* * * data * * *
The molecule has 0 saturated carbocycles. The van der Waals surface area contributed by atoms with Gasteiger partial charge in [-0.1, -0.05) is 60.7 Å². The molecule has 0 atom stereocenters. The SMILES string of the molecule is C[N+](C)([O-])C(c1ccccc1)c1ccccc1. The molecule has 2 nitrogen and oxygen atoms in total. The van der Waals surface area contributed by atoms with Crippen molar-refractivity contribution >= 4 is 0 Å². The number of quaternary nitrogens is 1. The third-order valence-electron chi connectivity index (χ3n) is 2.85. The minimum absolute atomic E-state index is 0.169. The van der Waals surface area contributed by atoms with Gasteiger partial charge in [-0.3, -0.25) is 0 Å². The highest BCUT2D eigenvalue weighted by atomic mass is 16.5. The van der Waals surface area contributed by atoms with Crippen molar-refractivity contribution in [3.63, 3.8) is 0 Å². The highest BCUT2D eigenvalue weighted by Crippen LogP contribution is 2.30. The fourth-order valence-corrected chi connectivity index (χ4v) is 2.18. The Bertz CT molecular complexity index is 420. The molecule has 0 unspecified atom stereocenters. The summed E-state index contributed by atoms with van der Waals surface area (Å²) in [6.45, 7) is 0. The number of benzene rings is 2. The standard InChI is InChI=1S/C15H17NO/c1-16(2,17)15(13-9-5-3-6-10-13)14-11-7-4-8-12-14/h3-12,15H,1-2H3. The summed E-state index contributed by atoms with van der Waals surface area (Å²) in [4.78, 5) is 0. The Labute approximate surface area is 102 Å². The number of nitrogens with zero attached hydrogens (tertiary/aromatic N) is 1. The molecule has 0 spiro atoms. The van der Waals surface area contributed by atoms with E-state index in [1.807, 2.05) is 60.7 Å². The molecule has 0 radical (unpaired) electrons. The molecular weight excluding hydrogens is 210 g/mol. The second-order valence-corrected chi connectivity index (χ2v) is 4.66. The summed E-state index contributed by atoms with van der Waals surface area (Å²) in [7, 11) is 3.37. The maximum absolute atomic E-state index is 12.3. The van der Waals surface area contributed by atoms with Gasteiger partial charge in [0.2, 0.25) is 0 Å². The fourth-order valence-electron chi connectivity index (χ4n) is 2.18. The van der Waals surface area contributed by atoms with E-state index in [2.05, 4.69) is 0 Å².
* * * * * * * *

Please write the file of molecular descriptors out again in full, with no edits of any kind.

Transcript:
The molecule has 0 saturated carbocycles. The van der Waals surface area contributed by atoms with Gasteiger partial charge in [-0.1, -0.05) is 60.7 Å². The molecule has 0 atom stereocenters. The SMILES string of the molecule is C[N+](C)([O-])C(c1ccccc1)c1ccccc1. The molecule has 2 nitrogen and oxygen atoms in total. The van der Waals surface area contributed by atoms with Crippen molar-refractivity contribution >= 4 is 0 Å². The number of quaternary nitrogens is 1. The third-order valence-electron chi connectivity index (χ3n) is 2.85. The minimum absolute atomic E-state index is 0.169. The van der Waals surface area contributed by atoms with Gasteiger partial charge in [-0.3, -0.25) is 0 Å². The highest BCUT2D eigenvalue weighted by atomic mass is 16.5. The van der Waals surface area contributed by atoms with Crippen molar-refractivity contribution in [3.63, 3.8) is 0 Å². The highest BCUT2D eigenvalue weighted by Crippen LogP contribution is 2.30. The fourth-order valence-corrected chi connectivity index (χ4v) is 2.18. The Bertz CT molecular complexity index is 420. The molecule has 0 unspecified atom stereocenters. The summed E-state index contributed by atoms with van der Waals surface area (Å²) in [6.45, 7) is 0. The number of benzene rings is 2. The standard InChI is InChI=1S/C15H17NO/c1-16(2,17)15(13-9-5-3-6-10-13)14-11-7-4-8-12-14/h3-12,15H,1-2H3. The summed E-state index contributed by atoms with van der Waals surface area (Å²) in [4.78, 5) is 0. The Labute approximate surface area is 102 Å². The number of nitrogens with zero attached hydrogens (tertiary/aromatic N) is 1. The molecule has 0 spiro atoms. The van der Waals surface area contributed by atoms with E-state index in [1.807, 2.05) is 60.7 Å². The molecule has 0 radical (unpaired) electrons. The molecular weight excluding hydrogens is 210 g/mol. The second-order valence-corrected chi connectivity index (χ2v) is 4.66. The summed E-state index contributed by atoms with van der Waals surface area (Å²) in [7, 11) is 3.37. The maximum absolute atomic E-state index is 12.3. The van der Waals surface area contributed by atoms with Gasteiger partial charge in [0.2, 0.25) is 0 Å². The fourth-order valence-electron chi connectivity index (χ4n) is 2.18. The van der Waals surface area contributed by atoms with E-state index in [2.05, 4.69) is 0 Å².